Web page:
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Provider: Barnet, Enfield and Haringey Mental Health NHS Trust Good

Inspection Summary


Overall summary & rating

Good

Updated 25 September 2019

Our rating of the trust improved. We rated it as good because:

  • We rated effective, caring, responsive and well-led as good. We rated safe as requires improvement. In rating the trust, we took account of the ratings of the six services inspected previously. After this inspection, nine of the trust services were rated good, two were requires improvement and two were rated outstanding.

  • Since the last inspection, there had been a new chair and chief executive. One new non-executive director had joined the board. The director of nursing and chief operating officer were also recent appointments. The trust had an ambitious board, with a wide range of skills and experience. The board had tremendous energy and commitment and the new membership had provided an opportunity to review how they carried out their business and make changes.

  • Although there was still more work to do, the trust had improved its services since our previous inspection, especially in its community services. Teams we had previously raised concerns about, such as the Haringey West locality team and the Enfield Crisis resolution and home treatment team, now provided safe and effective care. The trust had also addressed our concerns about its community health inpatient service and its specialist eating disorder service. Where further improvements were needed, the trust was approaching this with thoughtfulness and seeking external advice where needed. This gave confidence that the improvements would bring real benefits to patients and staff.

  • The trust leadership team knew the main challenges facing the trust and had started to make plans to address them. The trust faced significant challenges in ensuring all adults of working age with an acute mental illness who would benefit from admission could access a local bed promptly. The trust was proactively trying to improve this situation. It planned to open a new ward in autumn 2019 and had also commissioned a review of its acute care pathway.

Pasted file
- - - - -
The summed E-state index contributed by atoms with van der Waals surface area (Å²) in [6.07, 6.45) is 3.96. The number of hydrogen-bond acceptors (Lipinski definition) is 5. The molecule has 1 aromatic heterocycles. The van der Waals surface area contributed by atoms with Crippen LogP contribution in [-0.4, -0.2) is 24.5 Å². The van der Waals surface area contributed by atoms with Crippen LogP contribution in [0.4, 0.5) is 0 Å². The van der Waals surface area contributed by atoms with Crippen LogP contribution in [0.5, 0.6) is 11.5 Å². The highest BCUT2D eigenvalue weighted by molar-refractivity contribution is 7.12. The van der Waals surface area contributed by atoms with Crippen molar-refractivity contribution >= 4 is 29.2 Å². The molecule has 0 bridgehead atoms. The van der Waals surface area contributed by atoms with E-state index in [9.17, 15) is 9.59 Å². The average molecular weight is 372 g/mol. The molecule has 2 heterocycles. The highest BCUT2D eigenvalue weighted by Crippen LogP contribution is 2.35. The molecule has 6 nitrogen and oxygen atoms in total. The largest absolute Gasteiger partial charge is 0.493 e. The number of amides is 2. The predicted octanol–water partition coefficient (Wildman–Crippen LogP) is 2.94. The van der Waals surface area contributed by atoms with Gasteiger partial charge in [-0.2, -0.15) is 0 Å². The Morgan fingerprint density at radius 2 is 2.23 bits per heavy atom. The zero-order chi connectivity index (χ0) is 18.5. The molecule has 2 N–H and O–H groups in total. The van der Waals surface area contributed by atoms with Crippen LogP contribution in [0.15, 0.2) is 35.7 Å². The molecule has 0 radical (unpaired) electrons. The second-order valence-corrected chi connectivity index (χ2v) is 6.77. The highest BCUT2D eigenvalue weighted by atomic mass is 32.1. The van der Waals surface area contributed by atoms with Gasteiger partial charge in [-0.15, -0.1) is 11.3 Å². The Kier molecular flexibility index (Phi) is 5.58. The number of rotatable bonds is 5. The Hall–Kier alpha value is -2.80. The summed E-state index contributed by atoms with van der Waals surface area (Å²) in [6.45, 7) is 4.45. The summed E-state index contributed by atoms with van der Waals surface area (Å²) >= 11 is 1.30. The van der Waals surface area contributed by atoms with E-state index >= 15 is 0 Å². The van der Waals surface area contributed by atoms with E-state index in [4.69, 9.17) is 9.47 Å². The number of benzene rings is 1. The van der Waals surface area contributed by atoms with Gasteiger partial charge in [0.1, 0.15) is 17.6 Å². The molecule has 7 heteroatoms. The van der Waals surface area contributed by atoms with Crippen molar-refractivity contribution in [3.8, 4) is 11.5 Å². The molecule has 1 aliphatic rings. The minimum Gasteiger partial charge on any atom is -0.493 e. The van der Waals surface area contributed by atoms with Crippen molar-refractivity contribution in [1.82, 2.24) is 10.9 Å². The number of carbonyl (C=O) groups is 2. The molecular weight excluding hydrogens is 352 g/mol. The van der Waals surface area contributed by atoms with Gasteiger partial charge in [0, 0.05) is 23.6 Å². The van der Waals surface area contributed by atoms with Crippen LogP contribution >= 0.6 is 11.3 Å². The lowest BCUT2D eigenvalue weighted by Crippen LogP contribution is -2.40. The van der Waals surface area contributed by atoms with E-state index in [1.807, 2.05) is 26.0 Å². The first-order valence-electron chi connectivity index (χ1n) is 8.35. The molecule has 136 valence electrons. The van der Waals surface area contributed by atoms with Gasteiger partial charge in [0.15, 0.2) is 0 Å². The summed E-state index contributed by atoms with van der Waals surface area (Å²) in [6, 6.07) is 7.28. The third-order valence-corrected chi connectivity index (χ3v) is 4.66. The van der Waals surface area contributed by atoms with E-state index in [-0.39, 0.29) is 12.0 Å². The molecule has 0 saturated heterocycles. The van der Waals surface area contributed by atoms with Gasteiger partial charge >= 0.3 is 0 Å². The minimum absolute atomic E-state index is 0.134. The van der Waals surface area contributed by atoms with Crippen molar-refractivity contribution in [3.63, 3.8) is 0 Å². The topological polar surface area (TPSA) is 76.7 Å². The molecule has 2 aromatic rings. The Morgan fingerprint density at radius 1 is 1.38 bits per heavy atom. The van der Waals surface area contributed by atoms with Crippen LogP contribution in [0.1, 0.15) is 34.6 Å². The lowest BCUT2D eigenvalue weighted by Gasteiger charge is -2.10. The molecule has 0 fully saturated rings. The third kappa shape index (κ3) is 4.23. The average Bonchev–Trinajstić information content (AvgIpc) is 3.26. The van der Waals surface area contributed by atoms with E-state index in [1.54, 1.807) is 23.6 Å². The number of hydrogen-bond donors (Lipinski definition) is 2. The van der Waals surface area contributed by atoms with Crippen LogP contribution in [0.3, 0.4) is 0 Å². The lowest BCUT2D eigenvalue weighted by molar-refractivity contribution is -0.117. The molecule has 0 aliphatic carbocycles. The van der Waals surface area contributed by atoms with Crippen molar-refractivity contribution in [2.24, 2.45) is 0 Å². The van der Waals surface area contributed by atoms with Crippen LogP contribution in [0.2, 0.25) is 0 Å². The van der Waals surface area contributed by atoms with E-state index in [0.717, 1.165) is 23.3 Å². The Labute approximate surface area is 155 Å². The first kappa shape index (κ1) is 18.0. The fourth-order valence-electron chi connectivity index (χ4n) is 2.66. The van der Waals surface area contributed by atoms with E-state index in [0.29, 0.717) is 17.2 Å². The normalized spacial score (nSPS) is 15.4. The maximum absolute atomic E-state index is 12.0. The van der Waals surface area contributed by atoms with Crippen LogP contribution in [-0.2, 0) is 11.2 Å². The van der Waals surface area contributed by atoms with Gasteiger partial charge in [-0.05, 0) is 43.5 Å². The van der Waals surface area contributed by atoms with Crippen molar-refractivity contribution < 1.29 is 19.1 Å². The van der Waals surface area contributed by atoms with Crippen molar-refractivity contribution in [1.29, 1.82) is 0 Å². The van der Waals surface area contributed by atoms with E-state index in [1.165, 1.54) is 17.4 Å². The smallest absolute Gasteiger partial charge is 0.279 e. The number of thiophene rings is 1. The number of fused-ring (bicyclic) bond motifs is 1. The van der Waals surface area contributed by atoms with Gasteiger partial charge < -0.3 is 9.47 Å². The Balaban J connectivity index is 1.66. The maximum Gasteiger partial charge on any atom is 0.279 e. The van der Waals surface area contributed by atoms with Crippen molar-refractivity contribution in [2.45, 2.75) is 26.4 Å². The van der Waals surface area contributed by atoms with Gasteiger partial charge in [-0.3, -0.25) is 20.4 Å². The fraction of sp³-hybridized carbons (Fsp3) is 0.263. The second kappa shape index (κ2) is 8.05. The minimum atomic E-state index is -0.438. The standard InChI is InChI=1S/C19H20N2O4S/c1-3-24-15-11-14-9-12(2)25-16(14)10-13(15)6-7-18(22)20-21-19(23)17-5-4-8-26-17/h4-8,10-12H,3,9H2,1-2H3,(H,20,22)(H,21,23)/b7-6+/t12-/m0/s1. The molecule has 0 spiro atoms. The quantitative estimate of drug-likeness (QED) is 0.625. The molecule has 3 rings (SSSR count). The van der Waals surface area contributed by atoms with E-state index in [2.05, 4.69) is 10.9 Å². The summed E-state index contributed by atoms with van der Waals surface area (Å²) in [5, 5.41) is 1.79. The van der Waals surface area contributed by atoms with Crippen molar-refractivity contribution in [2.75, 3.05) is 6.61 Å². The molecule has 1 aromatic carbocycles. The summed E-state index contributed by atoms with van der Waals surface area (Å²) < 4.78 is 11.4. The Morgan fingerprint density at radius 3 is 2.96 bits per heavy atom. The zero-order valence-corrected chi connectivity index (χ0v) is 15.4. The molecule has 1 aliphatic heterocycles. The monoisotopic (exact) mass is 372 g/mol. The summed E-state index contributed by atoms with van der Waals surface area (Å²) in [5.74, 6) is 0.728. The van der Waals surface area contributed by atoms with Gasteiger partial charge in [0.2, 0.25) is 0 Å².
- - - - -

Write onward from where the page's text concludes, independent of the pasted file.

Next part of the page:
• The trust was working hard to improve the quality of the buildings in which it provided care to patients. This included the redevelopment of St Ann’s hospital, which would replace outdated and inappropriate provision. Other wards had also been refurbished. An ongoing estates strategy was in development looking at the options for the redevelopment of the trust’s other estate. Dormitories would be eliminated from the Haringey and Barnet sites by the end of 2020. Further work was needed to eliminate the few remaining shared bedrooms on the Chase Farm site. There was also ongoing work to improve the seclusion facilities and reduce ligatures.

  • Staff assessed the physical and mental health of most patients on admission and developed plans to support patients manage risks. Staff in most teams worked together with patients to develop care plans reflected the assessed needs. Although some teams needed to improve, many staff develop personalised, holistic and recovery-oriented plans with people. Staff supported many patients safely in the community.

  • The trust had begun work to ensure it provided good services in the future. It had developed a new strategy, ‘fit for the future’, collaboratively with patients, carers, staff and external stakeholders that reflected local and national health and care priorities. It was actively involved with other local health providers in the sustainability and transformation plans, and it was actively participating in the development of new models of care. It was, for example, leading the North London Forensic Service, which was developing a new care model across north London for secure services. It had agreed a strategic alliance with Camden and Islington NHS Foundation Trust to explore ways in which they could work more closely together.

  • The trust was working to improve the staff culture but recognised there was more to do. The board members were open and transparent in their manner and reflected the values of the organisation. A programme of executive roadshows had enabled members of the executive team to meet over 500 staff. Multiple other forums provided opportunities to listen to staff. However, the staff survey showed that improvements needed; high numbers of staff continued to report experiencing bullying and harassment and violence and aggression. This said, the overall culture of the trust was very patient centred, and this was under-pinned by the promotion of the trust values. Staff we met cared deeply about delivering the best care possible for their patients.

  • Since the last inspection, the trust had made significant progress in addressing its financial challenges. For 2018/19, the trust met its control total it had agreed with NHS Improvement.